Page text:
Nabeel Khoury writes: Aleppo has fallen to Bashar Al-Assad’s forces, battered by unrelenting Russian bombardment and surrounded by Shiite militias from Syria, Lebanon, Iran, and Iraq. The Syrian regime is poised to reap the rewards of this regional and international onslaught. The rebels’ goal of ousting President Al-Assad has now become virtually impossible, at least in the near term. To be sure, there are further battles to be fought in Syrian territory still beyond the reach of the regime. Idlib is likely the next battlefront, but one can already project an empowered Syria-Iran-Russia axis planning the next steps ahead.
Toward the end of 2012, when Syrian rebel resistance to Al-Assad was gaining in strength and pressing hard against the regime’s bastions in Damascus and Latakia, the regime’s military strategy, no doubt recommended by Iran and Hezbollah, was to secure a line of defense around Syria’s major urban centers that would stretch from the Turkish border in the north to the Jordanian border in the south. Hezbollah started the process by besieging and taking the town of Qusayr in the summer of 2013.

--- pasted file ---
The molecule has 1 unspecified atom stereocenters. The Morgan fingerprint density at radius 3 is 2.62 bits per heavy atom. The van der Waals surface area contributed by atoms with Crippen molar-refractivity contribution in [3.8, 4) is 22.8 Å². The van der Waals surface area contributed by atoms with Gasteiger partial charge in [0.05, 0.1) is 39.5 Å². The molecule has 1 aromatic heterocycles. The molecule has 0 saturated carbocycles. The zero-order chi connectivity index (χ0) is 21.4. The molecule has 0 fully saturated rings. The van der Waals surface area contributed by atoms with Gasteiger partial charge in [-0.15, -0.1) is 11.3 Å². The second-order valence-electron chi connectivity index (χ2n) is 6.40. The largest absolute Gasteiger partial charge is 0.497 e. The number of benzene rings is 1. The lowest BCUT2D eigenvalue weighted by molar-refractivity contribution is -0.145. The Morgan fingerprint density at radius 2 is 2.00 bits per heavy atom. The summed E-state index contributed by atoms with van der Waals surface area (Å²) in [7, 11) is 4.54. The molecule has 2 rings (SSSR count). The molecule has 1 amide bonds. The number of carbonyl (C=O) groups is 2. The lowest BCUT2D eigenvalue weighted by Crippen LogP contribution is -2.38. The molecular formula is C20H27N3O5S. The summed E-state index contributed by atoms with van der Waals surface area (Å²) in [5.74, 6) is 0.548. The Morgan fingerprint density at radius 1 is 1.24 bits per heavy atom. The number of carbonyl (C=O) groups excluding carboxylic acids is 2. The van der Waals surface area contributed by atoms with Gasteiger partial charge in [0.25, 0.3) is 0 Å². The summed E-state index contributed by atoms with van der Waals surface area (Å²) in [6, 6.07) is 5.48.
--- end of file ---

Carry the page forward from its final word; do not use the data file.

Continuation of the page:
This was a strategic turnaround for the regime, the significance of which the Barack Obama administration completely missed. By not intervening or helping the opposition hold on to Qusayr, the United States allowed the regime to stop arms smuggling to the rebels via Tripoli and the Lebanese border. Qusayr also helped consolidate a defensive line between Latakia and Damascus, allowing the regime to protect its core areas. The three years that followed saw the regime further strengthening its defenses along the Lebanese borders guaranteeing free movement for Hezbollah in and out of Syria. [Continue reading…]